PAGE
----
Study finds Cabernet may combat Alzheimer's

  • Friday 22 September 2006

A new study has found that red wine – specifically Cabernet Sauvignon – may reduce the incidence of Alzheimer’s Disease.

At the Mount Sinai School of Medicine in New York, laboratory mice given Cabernet Sauvignon-based wine over a seven-month period experienced ‘significantly reduced Alzheimer’s Disease-type deterioration of spatial memory function’.

This was compared with control mice that were treated ‘with either a comparable amount of ethanol or water alone,’ Mount Sinai researchers said.

The study, to be published in November, infers that ‘moderate wine consumption, within the range recommended by the FDA dietary guidelines of one drink per day for women and two for men, may help reduce the relative risk for Alzheimer’s Disease.’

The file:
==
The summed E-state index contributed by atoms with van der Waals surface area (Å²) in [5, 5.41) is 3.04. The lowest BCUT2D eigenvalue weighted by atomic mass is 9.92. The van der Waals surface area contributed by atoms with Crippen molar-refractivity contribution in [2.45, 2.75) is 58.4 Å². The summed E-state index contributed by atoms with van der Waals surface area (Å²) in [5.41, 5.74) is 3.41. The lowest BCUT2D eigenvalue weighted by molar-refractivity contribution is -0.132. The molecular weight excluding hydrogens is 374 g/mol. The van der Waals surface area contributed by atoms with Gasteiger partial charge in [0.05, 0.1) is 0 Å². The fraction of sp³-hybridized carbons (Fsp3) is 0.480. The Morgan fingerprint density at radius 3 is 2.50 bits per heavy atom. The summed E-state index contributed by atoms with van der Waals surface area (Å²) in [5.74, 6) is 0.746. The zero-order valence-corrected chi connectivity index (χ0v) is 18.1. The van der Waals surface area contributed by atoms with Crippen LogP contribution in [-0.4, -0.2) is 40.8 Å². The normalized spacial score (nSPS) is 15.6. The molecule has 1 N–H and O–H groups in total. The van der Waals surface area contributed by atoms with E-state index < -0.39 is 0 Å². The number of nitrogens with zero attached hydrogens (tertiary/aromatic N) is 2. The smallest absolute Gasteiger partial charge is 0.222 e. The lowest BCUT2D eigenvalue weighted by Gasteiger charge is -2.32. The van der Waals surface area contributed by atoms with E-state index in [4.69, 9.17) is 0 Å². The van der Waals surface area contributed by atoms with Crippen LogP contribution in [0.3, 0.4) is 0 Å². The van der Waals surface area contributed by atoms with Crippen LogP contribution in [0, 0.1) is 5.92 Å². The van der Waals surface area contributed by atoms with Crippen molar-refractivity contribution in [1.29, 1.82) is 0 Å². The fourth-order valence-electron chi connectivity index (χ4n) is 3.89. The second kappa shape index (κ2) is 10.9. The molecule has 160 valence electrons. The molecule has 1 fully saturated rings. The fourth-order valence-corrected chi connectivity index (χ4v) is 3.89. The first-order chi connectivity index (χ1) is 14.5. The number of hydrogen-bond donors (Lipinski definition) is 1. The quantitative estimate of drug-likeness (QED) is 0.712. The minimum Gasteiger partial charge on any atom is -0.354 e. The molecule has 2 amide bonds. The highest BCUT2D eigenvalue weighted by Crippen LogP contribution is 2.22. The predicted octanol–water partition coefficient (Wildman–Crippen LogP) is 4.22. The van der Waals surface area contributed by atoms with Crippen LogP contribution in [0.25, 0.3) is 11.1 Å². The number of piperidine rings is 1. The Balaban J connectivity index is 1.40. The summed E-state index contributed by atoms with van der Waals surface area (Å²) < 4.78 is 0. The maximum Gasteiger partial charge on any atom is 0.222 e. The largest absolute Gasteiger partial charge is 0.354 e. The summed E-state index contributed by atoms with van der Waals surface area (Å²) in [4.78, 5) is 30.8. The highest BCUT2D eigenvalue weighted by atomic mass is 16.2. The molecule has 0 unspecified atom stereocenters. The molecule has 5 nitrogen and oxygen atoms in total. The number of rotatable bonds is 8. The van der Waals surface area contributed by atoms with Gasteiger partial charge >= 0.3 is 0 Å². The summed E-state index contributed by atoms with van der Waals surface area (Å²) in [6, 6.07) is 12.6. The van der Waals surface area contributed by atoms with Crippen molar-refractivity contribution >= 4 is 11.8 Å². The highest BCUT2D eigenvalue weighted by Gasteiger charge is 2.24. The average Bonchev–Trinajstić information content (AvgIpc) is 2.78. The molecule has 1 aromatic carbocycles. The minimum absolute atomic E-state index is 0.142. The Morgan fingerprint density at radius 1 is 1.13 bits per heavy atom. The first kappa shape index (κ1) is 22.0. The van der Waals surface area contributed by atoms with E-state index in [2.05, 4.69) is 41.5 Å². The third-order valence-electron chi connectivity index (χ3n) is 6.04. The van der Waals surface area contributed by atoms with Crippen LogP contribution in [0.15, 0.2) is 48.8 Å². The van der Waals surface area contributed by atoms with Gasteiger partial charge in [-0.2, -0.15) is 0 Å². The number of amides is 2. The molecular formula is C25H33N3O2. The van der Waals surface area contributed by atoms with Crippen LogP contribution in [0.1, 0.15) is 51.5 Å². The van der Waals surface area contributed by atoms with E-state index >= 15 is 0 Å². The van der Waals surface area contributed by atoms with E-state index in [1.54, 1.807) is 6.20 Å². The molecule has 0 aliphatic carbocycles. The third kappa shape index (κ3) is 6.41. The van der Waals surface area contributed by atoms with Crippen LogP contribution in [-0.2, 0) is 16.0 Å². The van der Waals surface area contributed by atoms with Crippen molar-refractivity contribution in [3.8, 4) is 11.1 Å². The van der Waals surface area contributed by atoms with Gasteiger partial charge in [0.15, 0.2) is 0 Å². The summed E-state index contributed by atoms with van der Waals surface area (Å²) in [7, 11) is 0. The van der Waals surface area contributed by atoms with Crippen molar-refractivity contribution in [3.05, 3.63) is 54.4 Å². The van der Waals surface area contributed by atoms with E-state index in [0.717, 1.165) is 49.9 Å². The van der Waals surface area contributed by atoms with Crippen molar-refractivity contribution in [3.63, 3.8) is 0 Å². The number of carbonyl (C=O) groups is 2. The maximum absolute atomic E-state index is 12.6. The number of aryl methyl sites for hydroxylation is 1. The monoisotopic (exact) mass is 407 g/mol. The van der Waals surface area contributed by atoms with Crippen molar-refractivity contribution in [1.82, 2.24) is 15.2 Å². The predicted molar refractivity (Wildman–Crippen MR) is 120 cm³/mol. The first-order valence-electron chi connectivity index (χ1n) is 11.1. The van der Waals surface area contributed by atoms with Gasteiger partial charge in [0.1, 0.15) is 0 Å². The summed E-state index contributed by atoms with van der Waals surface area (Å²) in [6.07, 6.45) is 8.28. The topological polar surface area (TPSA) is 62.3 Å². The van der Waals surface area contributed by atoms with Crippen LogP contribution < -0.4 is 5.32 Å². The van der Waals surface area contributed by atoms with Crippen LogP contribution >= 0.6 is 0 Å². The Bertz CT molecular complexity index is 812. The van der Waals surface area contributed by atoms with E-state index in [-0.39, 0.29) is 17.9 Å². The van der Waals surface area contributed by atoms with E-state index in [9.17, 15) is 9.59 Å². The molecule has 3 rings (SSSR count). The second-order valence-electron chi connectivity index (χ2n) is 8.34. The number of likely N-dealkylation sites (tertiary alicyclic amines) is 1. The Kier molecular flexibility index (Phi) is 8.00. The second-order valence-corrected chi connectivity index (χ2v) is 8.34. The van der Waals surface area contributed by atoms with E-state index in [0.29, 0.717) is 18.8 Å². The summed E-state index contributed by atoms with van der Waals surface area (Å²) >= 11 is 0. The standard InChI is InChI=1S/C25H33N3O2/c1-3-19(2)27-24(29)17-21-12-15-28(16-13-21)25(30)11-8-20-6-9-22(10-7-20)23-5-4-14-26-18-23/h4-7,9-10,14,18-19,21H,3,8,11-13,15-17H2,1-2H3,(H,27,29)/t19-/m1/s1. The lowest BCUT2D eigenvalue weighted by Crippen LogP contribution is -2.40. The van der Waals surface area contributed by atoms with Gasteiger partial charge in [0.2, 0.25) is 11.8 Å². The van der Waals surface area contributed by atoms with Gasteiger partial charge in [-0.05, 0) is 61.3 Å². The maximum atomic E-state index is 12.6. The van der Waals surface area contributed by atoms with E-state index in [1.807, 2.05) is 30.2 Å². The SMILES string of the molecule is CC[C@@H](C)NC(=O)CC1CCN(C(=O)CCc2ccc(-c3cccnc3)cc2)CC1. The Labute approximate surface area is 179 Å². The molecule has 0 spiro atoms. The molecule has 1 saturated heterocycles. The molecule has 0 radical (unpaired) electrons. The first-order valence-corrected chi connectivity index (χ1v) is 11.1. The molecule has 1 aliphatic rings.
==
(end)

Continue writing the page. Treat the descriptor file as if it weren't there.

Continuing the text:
Alzheimer’s is a progressive, degenerative disease of the brain leading to memory loss, which affects some 24m people worldwide. The figure is set to increase to more than 80m people by 2040, according to Alzheimer’s Disease International.

In a press release, Mount Sinai researchers Dr Giulio Maria Pasinetti and Dr Jun Wang called the study a ‘breakthrough’ in Alzheimer’s Disease research, which will ‘give researchers and millions of families a glimpse of light at the end of the long dark tunnel for future prevention of this disease.’

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